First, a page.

The Symptoms and Diagnosis of Gastroschisis

Gastroschisis is a birth defect in which an infant is born with some or all of his/her intestines on the outside of the abdomen due to an abnormal opening in the abdominal muscle. The opening can range from small to large, and in some cases, other organs can also protrude through the hole.

Female doctor examining newborn baby in incubator
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Young mothers who use recreational drugs early in pregnancy or who smoke have a higher risk of having an infant born with gastroschisis, but in many cases, it is not known what causes the disorder. There is some evidence that gastroschisis may be inherited in an autosomal recessive pattern.

About 1 in 5,000 infants in the United States is born with gastroschisis, although studies suggest that the number of cases of gastroschisis is increasing both in the U.S. and worldwide. The disorder affects infants of all ethnic backgrounds.

Symptoms and Diagnosis 

Testing the pregnant mother's blood for alpha-fetoprotein (AFP) will show an elevated level of AFP if gastroschisis is present. The disorder may also be detected by fetal ultrasound.

Infants with gastroschisis usually have a 5 cm vertical opening in the abdominal wall to the side of the umbilical cord. Often a large part of the small intestine sticks out through this opening and lies on the outside of the abdomen. In some infants, the large intestine and other organs may also come through the opening.

Infants with gastroschisis frequently have a low birth weight or are born prematurely. They may also have other birth defects such as underdeveloped bowels, or the gastroschisis may be part of a genetic disorder or syndrome.


Many cases of gastroschisis can be corrected surgically. The abdominal wall is stretched and the intestinal contents gently placed back inside. Sometimes the surgery cannot be done right away because the intestines are swollen. In this case, the intestines are covered with a special pouch until the swelling goes down enough that they can be placed back inside the body.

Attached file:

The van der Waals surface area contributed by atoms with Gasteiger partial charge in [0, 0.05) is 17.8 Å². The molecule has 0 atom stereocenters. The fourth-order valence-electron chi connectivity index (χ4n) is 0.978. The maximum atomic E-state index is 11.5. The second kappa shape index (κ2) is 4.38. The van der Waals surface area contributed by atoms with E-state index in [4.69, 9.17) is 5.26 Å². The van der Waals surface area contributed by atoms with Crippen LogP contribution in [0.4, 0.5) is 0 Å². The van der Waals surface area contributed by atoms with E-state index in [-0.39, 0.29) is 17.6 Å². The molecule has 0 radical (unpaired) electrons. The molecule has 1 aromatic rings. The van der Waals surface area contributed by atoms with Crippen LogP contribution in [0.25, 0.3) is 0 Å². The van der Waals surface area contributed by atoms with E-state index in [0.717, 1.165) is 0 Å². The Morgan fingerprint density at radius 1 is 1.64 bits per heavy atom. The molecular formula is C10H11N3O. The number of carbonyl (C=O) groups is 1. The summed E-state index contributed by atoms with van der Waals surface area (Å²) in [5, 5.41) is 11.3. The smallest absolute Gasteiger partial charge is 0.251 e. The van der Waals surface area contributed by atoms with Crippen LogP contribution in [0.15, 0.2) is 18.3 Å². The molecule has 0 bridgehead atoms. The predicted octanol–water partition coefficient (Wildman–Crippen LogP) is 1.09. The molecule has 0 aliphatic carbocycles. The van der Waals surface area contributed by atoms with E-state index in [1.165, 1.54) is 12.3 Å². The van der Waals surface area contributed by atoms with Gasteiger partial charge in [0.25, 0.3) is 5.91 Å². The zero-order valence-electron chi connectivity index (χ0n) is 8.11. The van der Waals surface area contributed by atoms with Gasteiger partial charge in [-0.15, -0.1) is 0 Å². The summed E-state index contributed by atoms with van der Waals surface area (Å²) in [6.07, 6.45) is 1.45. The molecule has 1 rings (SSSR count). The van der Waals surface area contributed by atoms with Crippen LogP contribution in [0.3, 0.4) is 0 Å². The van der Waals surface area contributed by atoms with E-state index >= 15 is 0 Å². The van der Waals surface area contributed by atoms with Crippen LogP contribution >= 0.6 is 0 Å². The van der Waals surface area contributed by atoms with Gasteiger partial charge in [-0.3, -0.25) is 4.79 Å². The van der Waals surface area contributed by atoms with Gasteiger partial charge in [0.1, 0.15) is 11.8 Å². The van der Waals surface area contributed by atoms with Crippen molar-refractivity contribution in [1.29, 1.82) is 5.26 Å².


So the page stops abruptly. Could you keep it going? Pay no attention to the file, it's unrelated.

Once the intestines are back inside the body, any other abnormalities can be treated. It takes several weeks for the bowels to begin to work normally. During that time, the infant is fed through a vein (called total parenteral nutrition). Some infants born with gastroschisis recover fully after surgery, but some may develop complications or require special formulas for feeding. How well the infant does depends on any associated intestinal problems.

Support for Gastroschisis

Numerous support groups and other resources are available to help with the emotional and financial strain of carrying a baby with gastroschisis. These include:

  • Mothers Of Omphaloceles (MOOs): Omphalocele Support Group and Webring
  • Avery’s Angels Gastroschisis Foundation: Provides emotional and financial support to families who have babies born with gastroschisis
  • IBDIS: International Birth Defects Information Systems information on Gastroschisis and Omphalocele.
  • March of Dimes: researchers, volunteers, educators, outreach workers, and advocates working together to give all babies a fighting chance
  • Birth Defect Research for Children: a parent networking service that connects families who have children with the same birth defects
  • Kids Health: doctor-approved health information about children from before birth through adolescence
  • CDC: Birth Defects: Dept. of Health & Human Services, Centers for Disease Control and Prevention
  • NIH: Office of Rare Diseases: National Inst. of Health - Office of Rare Diseases
  • North American Fetal Therapy Network: NAFTNet (the North American Fetal Therapy Network) is a voluntary association of medical centers in the United States and Canada with established expertise in fetal surgery and other forms of multidisciplinary care for complex disorders of the fetus.
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Article Sources
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  • "Gastroschisis." The Center for Fetal Diagnosis and Treatment. The Children's Hospital of Philadelphia. 26 Aug 2008
  • Yang, Ping, Terri H. Beaty, Muin J. Khoury, Elsbeth Chee, Walter Stewart, & Leon Gordis. "Genetic-epidemiologic study of omphalocele and gastroschisis: Evidence for heterogeneity." American Journal of Medical Genetics 44(2005): 668 - 675.